Plant-Arthropod Interactions in the Early Angiosperm History
Evidence from the Cretaceous of Israel
By Valentin Krassilov and Alexandr Rasnitsyn, ed.
Distributed by Coronet Books Inc.
229 pages, Illustrated, 6 5/8 x 9 1/2"
Paleontologists just recently opened their eyes to the wealth of fossil documents relevant to plant-arthropod interaction and are busy now accumulating raw data. Perhaps the richest orignal collection of interaction traces came from the mid-Cretaceous deposits of the Negev Desrt, Israel, encompassing the time interval of the rise and basal radiation of angiosperms - the flowering plants.
The arthropod (insects and mites) inserting their eggs in the leaves and making lead mines and galls were discovering new possibilities for endophytic life that the flowering plants provided. Their morphological disparity suggests a diversification race, in which the angiosperms failed to override their leaf parasites.
Only a small fraction of insect diversity is represented by body fossils that belong to one extict and nine extant families of beetles and cockroaches mostly. Becasue similar structures are produced on leaves by parasitic arthropods of different systematic alliances, a purely morphological classification is worked out for the trace fossils, with but tentative asssignments to natural taxa, referring to distinct types of parasitic behavior.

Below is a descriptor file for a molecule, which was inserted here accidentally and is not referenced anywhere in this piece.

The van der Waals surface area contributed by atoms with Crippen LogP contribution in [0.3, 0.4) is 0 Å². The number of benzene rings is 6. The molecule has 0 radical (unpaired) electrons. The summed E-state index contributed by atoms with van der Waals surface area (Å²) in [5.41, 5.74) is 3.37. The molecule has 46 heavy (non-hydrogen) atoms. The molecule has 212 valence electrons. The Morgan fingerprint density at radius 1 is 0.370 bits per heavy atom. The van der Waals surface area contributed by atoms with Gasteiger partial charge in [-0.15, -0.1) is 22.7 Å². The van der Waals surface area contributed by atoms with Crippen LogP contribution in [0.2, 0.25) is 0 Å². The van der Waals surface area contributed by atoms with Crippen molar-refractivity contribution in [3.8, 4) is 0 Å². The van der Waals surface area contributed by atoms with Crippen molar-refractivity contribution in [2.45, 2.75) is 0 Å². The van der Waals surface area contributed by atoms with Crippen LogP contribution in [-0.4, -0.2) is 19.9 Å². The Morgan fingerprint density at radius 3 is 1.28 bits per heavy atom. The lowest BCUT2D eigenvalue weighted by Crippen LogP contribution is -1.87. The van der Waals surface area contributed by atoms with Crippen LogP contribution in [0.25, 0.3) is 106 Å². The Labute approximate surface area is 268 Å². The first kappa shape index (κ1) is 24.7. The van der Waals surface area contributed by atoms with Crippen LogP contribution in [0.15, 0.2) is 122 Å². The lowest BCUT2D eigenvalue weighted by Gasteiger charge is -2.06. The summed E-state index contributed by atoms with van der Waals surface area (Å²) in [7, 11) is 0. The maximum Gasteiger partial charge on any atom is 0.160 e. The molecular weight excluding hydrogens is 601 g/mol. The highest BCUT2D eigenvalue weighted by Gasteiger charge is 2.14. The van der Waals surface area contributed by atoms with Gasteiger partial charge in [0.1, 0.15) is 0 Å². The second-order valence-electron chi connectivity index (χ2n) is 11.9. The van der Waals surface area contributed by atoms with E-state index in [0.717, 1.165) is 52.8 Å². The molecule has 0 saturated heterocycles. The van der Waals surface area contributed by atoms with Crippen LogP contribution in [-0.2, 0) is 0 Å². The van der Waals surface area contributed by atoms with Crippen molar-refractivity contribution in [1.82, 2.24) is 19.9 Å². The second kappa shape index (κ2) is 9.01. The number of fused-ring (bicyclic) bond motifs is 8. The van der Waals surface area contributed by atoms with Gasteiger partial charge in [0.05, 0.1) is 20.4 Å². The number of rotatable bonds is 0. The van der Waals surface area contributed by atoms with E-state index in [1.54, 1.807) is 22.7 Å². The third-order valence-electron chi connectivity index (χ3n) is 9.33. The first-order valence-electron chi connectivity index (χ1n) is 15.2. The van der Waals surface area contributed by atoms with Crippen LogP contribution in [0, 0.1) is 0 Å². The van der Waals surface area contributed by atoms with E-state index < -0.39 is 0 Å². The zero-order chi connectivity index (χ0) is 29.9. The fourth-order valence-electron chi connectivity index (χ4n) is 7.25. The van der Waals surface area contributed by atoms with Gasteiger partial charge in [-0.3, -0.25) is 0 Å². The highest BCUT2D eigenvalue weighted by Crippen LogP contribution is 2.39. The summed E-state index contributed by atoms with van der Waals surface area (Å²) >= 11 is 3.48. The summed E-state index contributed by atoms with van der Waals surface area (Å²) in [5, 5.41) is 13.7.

It is the evolution of behavior that is documented by trace fossils. The body fossils and parasitic traces represent morphologies and behavioral traits fairly advanced for their geologic age. The expression, abundance, co-occurence, and host specialization of parasitic structures, as well as the marks of predation on mines and galls betray regulatory mechanisms of plant - arthropod interation, analyzed in the broad context of ecosystem evolution, paleogeography, and climate change.
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